It’s a fixed-income manager’s two ways of looking at Wells Fargo’s doubling down on commercial mortgage-backed bonds:

“One is: Your past history tells me you don’t know how to assess this risk that well…The other is: Well, you’re bright people, you won’t make that same mistake again. Personally, I’m not convinced of the latter.”

One can’t help but wonder how said quote might play in other real estate arenas.
Wells Fargo Buys Mortgage Bonds as Defaults Rise, Sloan Says [Bloomberg]

Recent Articles

Comments from “Plugged-In” Readers

  1. Posted by Jay

    Wells Fargo is simply positioning itself for the next bailout in October.

  2. Posted by Miles

    The problem with these securities is that they were set up to fail at every step of the process. Every single step of the way, the participants didn’t care if the security suceeded (i.e., the home owner paid the mortgage without defaulting) as they earned their fees and sold it down the river. It’s incredulous to me that the people whose left hand were conjuring up this trash (Wells, B of A, Countrywide, etc.) also bought these junk securities with the other hand. Talk in the industry was that the only way the securitization of real estate loans was going to be a sustainable model going forward was if it was required that the originating lender retained a significant portion of the securities to ensure that the loan underwriting process was solid. Basically requiring the banks/originators to have some skin in the game. I figured this would mean a bank would be required to keep 25-50% of the loans, but unfortunately the current Obama plan calls for banks to be required to retain only 5% of the securities they originate which is not nearly enough to change the bank’s poor underwriting pump and dump strategy.

  3. Posted by San FronziScheme

    Everyone is still in denial. Banks are still not marking to market. Banks are still not acknowledging the huge shadow inventory of property that they just repoed or are dragging their feet like hell to effectively repo.
    Everyone’s trying to buy time hoping everything will solve itself up when all the mythical “cash sitting on the sidelines” will re-inflate all the bubbles that popped in the past 3 years. In the mean time, banks are using the free money from the feds to buy up anything that moves, hoping this will get the retail investors to jump in to be the last suckers in the Ponzi.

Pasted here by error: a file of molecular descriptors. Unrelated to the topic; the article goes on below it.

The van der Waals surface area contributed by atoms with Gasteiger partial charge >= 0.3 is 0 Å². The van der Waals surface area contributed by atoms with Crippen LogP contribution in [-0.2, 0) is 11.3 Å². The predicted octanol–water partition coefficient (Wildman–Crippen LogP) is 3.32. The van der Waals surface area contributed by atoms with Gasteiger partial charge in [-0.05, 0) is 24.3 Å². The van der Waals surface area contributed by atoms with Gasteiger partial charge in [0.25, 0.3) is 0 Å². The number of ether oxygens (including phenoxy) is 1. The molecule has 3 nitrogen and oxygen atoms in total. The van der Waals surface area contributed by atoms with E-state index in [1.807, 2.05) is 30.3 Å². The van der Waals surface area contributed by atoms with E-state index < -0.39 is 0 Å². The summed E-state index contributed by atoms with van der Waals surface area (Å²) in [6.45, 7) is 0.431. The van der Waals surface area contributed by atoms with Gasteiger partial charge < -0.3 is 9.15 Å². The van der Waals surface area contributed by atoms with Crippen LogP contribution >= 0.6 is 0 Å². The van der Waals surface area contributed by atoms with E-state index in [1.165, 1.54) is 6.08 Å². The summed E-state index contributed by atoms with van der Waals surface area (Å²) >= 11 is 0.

4. Posted by joshua

    The Fed is providing free money to a few banks. How do you think they want the money used? Is the public truly so naive??? Sorry, dumb question…

  5. Posted by ex SF-er

    I don’t see why they shouldn’t buy these securities.
    Money at the Fed is essentially 0% right now, not to mention Billions of free cash from the taxpayer. Their business is essentially backed by the government. (increased FDIC insurance limits, government guarantee of their debt, clearly ‘too big to fail’)
    if these securities pay off the executives will get massive bonuses.
    if they fail miserably the taxpayer will eat the loss, and the executives will get massive bonuses (you know, we just HAVE to keep competitive wages/bonuses to retain our talent).
    Regardless, this is all with the blessing and probably the direction of the Fed and Treasury anyway. The PPIP seems to be dead in the water, and the taxpayer is balking on outright purchasing these to bail out the banks. The govt has now tried and failed to come up with ways to purchase these assets at inflated levels to bailout the banks. Thus, the answer is simple. Have the banks buy these from one another instead. This creates a “market” price. So what if the “market” price is set by collusion and backed by the Federal Government.
    when it all falls apart (again) we’ll all be told how much of a surprise it was and how nobody could possibly have known, and this is a 30 sigma event that only should happen once in the existence of Earth (never mind that it just happened a few months ago, and a few months before that too).

  6. Posted by OneEyedMan

    What, is that another Black Swan?

Add a Comment

Your email address will not be published. Required fields are marked *